Sorry for the belated update: I think many of you are in trepidation for the destiny of the tea house in Fujisawa.
Well, 1/27 was an incredible day, I think there are all the ingredients for a suspense movie.
The crowdfunding campaign I started on 1/23 at http://igg.me/at/teahouse produced many contacts.
On 1/27 I went to Tokyo with a 10,000 mhA spare battery plugged in my phone and kept sending mails and calls for help.
I was messaging previous clients while riding the shinkansen and calling ikebana associations or busy stock brokers while waiting to transfer to the next train.
I called dozens of people and sent hundreds of emails.
Nonetheless I arrived to the meeting on site with empty hands.
Two people from the forwarding company were already there discussing details about the street width with the contractor.
The real estate agent was preparing the documents and memorandums to be signed while I was answering the cheerful and excited questions of the owners.
Where is the building going? When is it going to be rebuilt? Can we go visit?
I even got the promise from the old owner she would visit the new location of the house and offer a tea ceremony to all the presents…
But there was only one problem.
Time was up and I had not a clear commitment for taking over the house.
I did not give up until the last moment but after inflating everybody`s hopes, I was going to hurt them even more with the harsh reality, sooner or later.
My face was smiling but there was a deep cloud of uncertainty in my heart.
I received many mails of encouragement:
“Even if you failed this time, the effort and financial exposure would not had been a vain effort. This case contributed to raise awareness about the problem and spread the seeds of more consideration for the items of value we are inheriting from the past.”
I know, you will think I am reckless but there is only one thing that helped me not to panic: Using the “reverse gear” was just not an option on the table.
Like those simple remote controlled car toys that can only go straight or turn left and right to avoid obstacles the only option I had was to keep looking forward for the end of the tunnel.
We started to move out the left over furniture to the living room of a relative living next door while the carpenter started to remove some planks from the ceiling to see if it could be dismantled safely. Some old newspapers started to come out from under the tatamis.
And yes! the sunshine come at 16:00. I received a call from Hamish Murphy, an australian gentlemen, introduced to me by Mr. D. from Tokyo who had been introduced to me by Mr. L. from the UK.
Hamish has been living in Japan for 29 years (if I remember correctly) and is going to start a Permaculture site in Kamogawa, Chiba prefecture.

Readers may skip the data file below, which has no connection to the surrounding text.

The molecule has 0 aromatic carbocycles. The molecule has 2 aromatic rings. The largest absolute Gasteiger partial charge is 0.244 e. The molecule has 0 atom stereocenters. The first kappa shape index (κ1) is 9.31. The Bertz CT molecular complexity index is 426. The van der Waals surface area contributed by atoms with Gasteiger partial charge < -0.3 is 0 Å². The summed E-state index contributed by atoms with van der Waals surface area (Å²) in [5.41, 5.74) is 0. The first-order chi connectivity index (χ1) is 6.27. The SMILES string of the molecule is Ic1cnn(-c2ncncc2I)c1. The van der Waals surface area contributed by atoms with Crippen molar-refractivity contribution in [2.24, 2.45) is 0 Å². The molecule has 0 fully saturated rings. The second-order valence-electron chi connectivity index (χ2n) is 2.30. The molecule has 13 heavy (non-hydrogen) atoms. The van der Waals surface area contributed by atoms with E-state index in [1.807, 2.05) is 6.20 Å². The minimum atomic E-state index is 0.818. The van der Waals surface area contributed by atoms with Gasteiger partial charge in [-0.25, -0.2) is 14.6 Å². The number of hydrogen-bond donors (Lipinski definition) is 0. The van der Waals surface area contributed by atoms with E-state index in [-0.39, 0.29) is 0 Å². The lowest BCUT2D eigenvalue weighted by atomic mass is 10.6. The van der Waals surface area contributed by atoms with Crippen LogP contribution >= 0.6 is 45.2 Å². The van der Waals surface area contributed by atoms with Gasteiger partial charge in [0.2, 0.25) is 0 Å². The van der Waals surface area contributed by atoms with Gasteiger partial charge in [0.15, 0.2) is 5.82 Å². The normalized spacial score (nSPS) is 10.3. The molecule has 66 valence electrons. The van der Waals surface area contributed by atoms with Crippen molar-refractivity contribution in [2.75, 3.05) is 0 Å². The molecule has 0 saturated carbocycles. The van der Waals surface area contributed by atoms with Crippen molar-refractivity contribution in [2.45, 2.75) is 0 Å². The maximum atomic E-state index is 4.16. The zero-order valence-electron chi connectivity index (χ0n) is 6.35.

If you do not know what permaculture is, I recommend to research it on wikipedia. It is is a beautiful concept and practical philosophy.
As I was in Yokohama only for that day, Hamish decided to come right away to see the house and reached at around 18:00.
All the workers already went away and after showing him the house, we sat in the smallest tea-room with the owner and her son.
The owner offered us a matcha-tea – by coincidence there were also just 2 manju dumplings left from the afternoon.
It was such an emotionally intense atmosphere, looking at the garden in the dark out of the window and the old lady noted that this was “the last tea served in the tea-room.”
Then, after 3 days of thorough consideration, Hamish gave me the GO sign to take my place in the contract and carry on the demolition and reconstruction project!
I am SOOO happy for him, for the house, for the owner. AMAZING.
A sukiya-zukuri house is a traditional construction but is light weight and more energy efficient compared to a massive “kominka”.
Permaculture gives importance to ecological materials as much as the energy efficiency and this tea house represent a good balance of the two aspects (ecology and high performance).
Hamish is considering to use the tea-house as a guest house in the Permaculture project. “As a guest house it would be a beautiful gateway into a world of recycling and self-sustaining systems.” he says.
He is considering rebuilding the walls with natural clay mixed with momigara (grain chaffs), restoring not only the shape but also the authentic soul of the building.
Since the plan of the house will be modified, he is not going to reuse the roof tiles but the great news is that he is going to transplant as many trees as possible to Chiba prefecture!
All the stones and accessories in the garden and even the bamboo fence (!) are going to be transferred and reused as well.
In the end I think this solution will be great also for the owner. She will be able to visit the house easily and maybe also help with the design of the garden that she is so skilled at.
And I am looking forward to the “first tea served in the tea-room” after the reconstruction!
The house will be probably rebuilt in 2017 and I will keep you informed.
Meanwhile, visit the links below for additional pictures.
Thank you everybody for your great support, encouragement and advice.
Feel free to add your comments here below. All the Best!